Reclaimed wood and crate bench

Often ringing in my ears are the words of my mom’s life motto, ala the lyrics of Chrissie Hynde: “Waste not, want not.” Yup. It can drive my husband a bit batty at times, but he comes around when he sees how much money I save reusing leftover materials from projects past and/or demolition around our house. Today’s reclaim project is made from the last of our garage’s shoddily-designed shelving we took down last summer. You can see the open industrial shelves and console table I made from the initial pile we had stacked in the backyard.

Oh, and I’ve had these crates, courtesy of my cousin Tom, collecting dust between parties I’ve decorated just sitting there, looking up at me as if to say, “Pleeeease use us in a more dignified manner! We can be of so much more use to you.” Maybe it was the heat of the day, or maybe I’m getting the hang of this do-it-herself business. Either way, the results of this surplus pairing (and a little quirky painting), is a fun and practical park bench. Ah, mom would be proud!


• reclaimed wood (my piece was 1 1/2″ x 11″ x 5 1/2′)

• two wooden crates

• electric sander and block sander

• coarse sand paper (P60 – P80)

• assorted paints (I used leftover craft paint and outdoor paints – the final coat of poly urethane will seal it later)

• poly-stain – (I used Varathane‘s American Walnut…you can chose from several shades of stains)

• small and large brushes

• drill

• wood screws

• two handles (optional)

If you wanna DIY this at home…


Step #1: Find a piece of old wood, big enough to seat several people on a bench.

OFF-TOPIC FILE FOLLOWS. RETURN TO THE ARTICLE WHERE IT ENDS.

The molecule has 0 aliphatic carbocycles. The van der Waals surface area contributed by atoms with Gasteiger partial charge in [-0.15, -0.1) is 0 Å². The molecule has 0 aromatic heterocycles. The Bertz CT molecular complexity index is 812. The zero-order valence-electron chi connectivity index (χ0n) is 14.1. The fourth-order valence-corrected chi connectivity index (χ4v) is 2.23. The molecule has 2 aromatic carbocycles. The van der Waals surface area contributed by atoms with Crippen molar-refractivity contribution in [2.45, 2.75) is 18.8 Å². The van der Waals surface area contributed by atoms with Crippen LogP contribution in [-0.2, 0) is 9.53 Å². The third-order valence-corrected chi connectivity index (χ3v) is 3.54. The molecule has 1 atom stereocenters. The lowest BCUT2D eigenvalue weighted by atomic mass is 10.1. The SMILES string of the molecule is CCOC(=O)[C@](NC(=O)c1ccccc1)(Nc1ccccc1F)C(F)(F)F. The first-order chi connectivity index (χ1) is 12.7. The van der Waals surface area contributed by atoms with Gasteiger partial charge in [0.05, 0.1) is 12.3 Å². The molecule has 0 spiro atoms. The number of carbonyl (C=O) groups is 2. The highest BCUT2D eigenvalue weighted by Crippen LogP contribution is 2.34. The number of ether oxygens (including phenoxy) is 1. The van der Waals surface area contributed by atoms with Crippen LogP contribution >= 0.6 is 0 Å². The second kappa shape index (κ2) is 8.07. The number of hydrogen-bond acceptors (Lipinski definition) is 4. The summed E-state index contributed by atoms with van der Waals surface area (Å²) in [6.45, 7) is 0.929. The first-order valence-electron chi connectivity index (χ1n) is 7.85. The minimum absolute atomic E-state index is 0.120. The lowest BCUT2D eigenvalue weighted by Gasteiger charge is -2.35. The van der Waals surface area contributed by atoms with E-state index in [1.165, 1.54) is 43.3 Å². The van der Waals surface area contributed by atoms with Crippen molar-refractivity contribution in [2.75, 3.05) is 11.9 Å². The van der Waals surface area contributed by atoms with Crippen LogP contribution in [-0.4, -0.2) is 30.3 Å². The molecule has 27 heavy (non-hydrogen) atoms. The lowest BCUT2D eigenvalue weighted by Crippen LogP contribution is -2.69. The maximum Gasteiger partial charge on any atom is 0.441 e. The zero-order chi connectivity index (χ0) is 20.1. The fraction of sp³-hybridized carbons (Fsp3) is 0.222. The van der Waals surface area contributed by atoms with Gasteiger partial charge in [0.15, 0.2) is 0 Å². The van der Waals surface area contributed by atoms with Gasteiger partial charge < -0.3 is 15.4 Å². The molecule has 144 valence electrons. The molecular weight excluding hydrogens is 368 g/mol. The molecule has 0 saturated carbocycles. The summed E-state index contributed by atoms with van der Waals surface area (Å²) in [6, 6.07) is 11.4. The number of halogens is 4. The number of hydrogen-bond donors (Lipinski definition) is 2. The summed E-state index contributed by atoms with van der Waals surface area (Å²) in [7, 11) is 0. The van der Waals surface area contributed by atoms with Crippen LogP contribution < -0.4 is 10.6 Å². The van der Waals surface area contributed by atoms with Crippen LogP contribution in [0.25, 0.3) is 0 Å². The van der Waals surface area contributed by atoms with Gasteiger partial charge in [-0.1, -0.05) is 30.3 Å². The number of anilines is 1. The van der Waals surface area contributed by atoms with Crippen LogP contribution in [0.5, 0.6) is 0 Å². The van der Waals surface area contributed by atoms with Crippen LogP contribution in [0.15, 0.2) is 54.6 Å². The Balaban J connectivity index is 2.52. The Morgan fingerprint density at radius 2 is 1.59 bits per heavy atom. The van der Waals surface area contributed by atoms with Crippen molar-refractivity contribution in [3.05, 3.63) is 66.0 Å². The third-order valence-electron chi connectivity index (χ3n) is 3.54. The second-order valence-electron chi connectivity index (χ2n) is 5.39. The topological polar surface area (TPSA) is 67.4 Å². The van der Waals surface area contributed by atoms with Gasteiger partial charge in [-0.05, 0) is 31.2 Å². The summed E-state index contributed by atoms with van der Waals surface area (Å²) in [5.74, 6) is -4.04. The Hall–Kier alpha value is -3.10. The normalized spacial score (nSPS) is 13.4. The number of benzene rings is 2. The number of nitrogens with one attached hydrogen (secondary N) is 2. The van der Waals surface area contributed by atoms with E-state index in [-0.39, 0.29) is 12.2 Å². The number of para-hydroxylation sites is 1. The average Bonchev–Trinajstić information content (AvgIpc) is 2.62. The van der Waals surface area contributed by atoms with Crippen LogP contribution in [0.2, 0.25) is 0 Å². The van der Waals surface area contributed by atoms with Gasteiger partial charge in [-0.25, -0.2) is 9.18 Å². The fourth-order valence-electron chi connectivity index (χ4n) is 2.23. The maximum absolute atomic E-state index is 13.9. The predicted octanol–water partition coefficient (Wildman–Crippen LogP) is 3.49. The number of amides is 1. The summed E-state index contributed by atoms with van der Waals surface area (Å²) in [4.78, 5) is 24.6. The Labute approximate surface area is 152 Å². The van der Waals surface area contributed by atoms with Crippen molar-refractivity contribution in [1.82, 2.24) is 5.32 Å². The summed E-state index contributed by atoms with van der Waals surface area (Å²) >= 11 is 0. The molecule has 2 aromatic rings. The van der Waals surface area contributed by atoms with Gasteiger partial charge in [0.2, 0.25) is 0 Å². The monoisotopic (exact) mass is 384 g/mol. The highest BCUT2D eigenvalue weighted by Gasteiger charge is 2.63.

Reclaimed wood from circa 1960s

Reclaimed wood from circa 1960s.

Step #2: Using your electric hand sander and coarse sand paper, put on eye protection, a mask, and some groov’n tunes and go nuts! Sand all surfaces smooooooth. Your tushies will appreciate it.

Sand wood piece

Sand wood piece.

Step #3: Create your lettering. (a) choose a saying and a font (I used the ’70s inspired font, “Hoodoo U NF” from and print out each letter on a separate piece of paper, (b) scribble pencil onto the back of each letter, so that it covers the edges of each letter, (c) tape each piece of paper onto your wood piece where you’d like, (d) trace over the front of each letter – the scribbled pencil will end up transferring onto the wood, (e) fill in each letter with paint, (f) allow to dry, then sand to distress to your liking. Lettering…complete!

Create the lettering

Create the lettering.

Step #4: Lightly sand crate.

Lightly sand crate

Lightly sand crate.

Step 5: Paint, sand, poly-stain. (a) brush on colors from your lettering randomly, (b) sand to distress as much as you desire, (c) brush and/or rub on poly-stain. Note: I felt the need to be daring here, so I tried to create a fun paint affect. Hmm…not sure it came out the way I wanted, so, it’s up to you if you want to try this or just poly-stain it. ([side-mouth]…just poly-stain it!)

Paint, stain & poly

Paint, stain & poly.

Step #6: Attach the handles to the crate.

Attach the handles

Attach the handles.

Step #7: Attach the bench top to the crates. Tip: a good idea here is to pre-drill to avoid cracking the wood. It also makes screwing in the wood screws a snap!

Attach the bench top

Attach the bench top.

Yay! You’re done!

I was wrestling with the idea of attaching casters to one side so that it would be easy to move about the backyard. However, that meant I would have to attach six equally sized legs to the pressure points of the crates which would quite possibly weaken its overall stability, so I left it as is. Again…done!

What do you think?

Side view of bench…have a seat!

Side view of bench…have a seat!

Reclaimed wood and crate bench, too

Reclaimed wood and crate bench, too!

Napa wine crate and handle details

Napa wine crate and handle details.

What would your bench’s slogan be?

All photography by Skaie Knox, HomeJelly

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